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Tennis — A Difficult But Rewarding Lover

Matt Zemek



Aaron Doster - USA TODAY Sports

Tennis — it is not a secret — makes itself hard to love on many occasions. This does not make tennis unique among all sports. Plenty of other sports elicit a love-hate relationship in fans. Tennis does stand out, however, in the ways in which it creates controversy.

Requesting medical attention exists as a problem in tennis. The sport still struggles to create standards which can prevent players from using the medical timeout (MTO) as a psychological tool and/or a rest break to interrupt the momentum of an in-form opponent. Other sports generally don’t have this problem. There might be a very specific exception, but broadly viewed, it is not a recurring issue. International football has had problems with faked injuries as time-wasting devices, but not centrally as ploys to interrupt an opponent’s progress. Feigned injuries can also be used to bait referees into making foul calls, but again, that’s not the same thing as interrupting an opponent’s run of good form.

We saw this yet again in the Doha final on Saturday, when Elise Mertens took an MTO early in the second set when she was down a set. Halep then took her own timeout after Mertens won the second set. Halep fans were quite reasonably upset that Mertens took her MTO. No one likes these medical timeouts as currently constructed and allowed. However, it is simply accepted on tour that if an opponent takes an MTO, you have to be ready and able to handle the delay and finish the match, preventing the opponent from changing the outcome.

No one has to like what Mertens did, but she fully earned her championship at the Qatar Open. She had to play a lot of quality tennis in the second and third sets to overcome Halep.

Another longstanding problem in tennis that you don’t frequently see in other sports: Two semifinals being played several hours apart, the day before a final. Basketball tournaments involve games on consecutive days, and semifinals at basketball tournaments are played one after the other, in the same session in the same arena. Baseball tournaments at American universities are played in a round-robin format, such that unequal periods of rest don’t emerge as factors for teams in equivalent positions. (Unequal rest can exist, but only because one team won more games than another team, which represents a merit-based advantage.)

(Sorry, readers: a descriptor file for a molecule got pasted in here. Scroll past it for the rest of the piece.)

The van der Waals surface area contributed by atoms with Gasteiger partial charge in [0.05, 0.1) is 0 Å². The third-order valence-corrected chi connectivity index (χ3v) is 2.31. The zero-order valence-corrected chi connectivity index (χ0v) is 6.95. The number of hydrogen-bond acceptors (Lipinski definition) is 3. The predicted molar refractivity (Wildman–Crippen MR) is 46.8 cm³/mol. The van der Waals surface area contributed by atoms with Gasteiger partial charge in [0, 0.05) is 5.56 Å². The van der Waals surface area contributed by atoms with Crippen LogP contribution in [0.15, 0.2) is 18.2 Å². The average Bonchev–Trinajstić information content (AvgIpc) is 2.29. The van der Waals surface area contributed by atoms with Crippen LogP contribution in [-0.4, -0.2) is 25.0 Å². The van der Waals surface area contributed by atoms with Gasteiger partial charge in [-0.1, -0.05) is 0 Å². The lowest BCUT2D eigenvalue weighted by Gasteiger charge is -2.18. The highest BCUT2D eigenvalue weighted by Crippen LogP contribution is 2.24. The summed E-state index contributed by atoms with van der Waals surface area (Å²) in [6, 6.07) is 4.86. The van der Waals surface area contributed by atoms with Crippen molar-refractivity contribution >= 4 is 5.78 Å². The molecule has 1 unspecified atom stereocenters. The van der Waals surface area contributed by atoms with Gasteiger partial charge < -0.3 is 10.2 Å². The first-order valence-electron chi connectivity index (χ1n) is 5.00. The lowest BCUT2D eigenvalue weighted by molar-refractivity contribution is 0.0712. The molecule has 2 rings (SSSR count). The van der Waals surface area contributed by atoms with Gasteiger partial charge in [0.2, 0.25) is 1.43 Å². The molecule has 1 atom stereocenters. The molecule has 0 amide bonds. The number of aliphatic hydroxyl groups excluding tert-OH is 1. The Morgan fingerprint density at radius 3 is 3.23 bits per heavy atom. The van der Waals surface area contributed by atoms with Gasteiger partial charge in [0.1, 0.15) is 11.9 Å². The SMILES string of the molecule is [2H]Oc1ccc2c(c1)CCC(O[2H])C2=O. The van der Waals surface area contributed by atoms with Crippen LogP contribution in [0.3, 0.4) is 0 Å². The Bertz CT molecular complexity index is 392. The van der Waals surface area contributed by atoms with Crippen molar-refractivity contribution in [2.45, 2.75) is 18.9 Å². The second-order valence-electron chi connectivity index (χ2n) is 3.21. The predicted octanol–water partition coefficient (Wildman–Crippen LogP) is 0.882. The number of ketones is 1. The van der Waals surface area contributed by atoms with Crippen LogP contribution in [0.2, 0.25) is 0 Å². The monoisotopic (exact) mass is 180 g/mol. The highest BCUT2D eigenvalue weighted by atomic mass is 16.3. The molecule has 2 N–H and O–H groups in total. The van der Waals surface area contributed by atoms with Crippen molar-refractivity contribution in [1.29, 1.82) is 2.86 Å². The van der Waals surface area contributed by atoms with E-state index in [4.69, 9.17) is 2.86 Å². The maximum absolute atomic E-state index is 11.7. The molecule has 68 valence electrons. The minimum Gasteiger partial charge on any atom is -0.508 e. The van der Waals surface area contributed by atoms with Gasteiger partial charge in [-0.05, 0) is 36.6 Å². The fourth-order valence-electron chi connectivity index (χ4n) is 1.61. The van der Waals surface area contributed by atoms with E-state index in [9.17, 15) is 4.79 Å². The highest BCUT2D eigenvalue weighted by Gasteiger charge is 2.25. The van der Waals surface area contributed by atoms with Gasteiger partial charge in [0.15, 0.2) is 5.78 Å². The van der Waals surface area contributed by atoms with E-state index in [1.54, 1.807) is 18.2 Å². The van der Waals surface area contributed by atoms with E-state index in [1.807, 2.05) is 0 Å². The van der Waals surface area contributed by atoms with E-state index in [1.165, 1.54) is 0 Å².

Tennis, though, has plenty of situations throughout each season in which semifinals are played several hours apart — one in a day session, one in an evening or night session — before the two winners meet in the final the next day. This happened in Rotterdam, with day-semifinal winner Gael Monfils defeating night-semifinal winner Stan Wawrinka in three sets.

No, this isn’t the main reason Gael won and Stan lost. Tennis players know that playing a day match after a night match is part of life on tour, especially when moving from Saturday to Sunday. Gael was legitimately better than Stan. The main story is that he was the better tennis player in Rotterdam. Nevertheless, one can quietly note that if the two semifinals had been played consecutively, none of us would be talking or wondering about the progression of Sunday’s final.

MTOs and split-session semifinals are horrible, but they exist and are part of the landscape of tennis. We can all mention them, and we can all be upset at them — we should be — but we should not allow these flaws to make us think that a winning player didn’t deserve to win. We can appreciate quality tennis, give due respect to the winners, and put those thoughts in a separate compartment. Then we can discuss the larger issues tennis fails to solve.

Give credit here. Criticize there.

There’s a difference between a flaw of tennis (MTOs or scheduling) affecting a match to some degree, and that same flaw DECIDING THE OUTCOME, centrally determining who won and lost. There can be instances in which outside factors decide an outcome, but they have to occur in high-leverage situations. They are extremely rare.

What we saw this past weekend were commonplace occurrences in Doha and Rotterdam. Do they leave a bad taste in one’s mouth? Yes. However, they didn’t determine who won and lost. They carried a small but real degree of influence, but nothing profound enough to deprive one player of victory and hand it to another.

Tennis is a difficult lover, I know. Yet, these two championship matches were entertaining and interesting. What is good outweighed what is bad.

That doesn’t mean we shouldn’t talk about the things that are bad. It does, however, mean we can give credit to two fully-deserving champions.

Matt Zemek is the co-editor of Tennis With An Accent with Saqib Ali. Matt is the lead writer for the site and helps Saqib with the TWAA podcast, produced by Radio Influence at Matt has written professionally about men's and women's tennis since 2014 for multiple outlets: Comeback Media, FanRagSports, and independently at Patreon, where he maintains a tennis site. You can reach Matt by e-mail: You can find him on Twitter at @mzemek.

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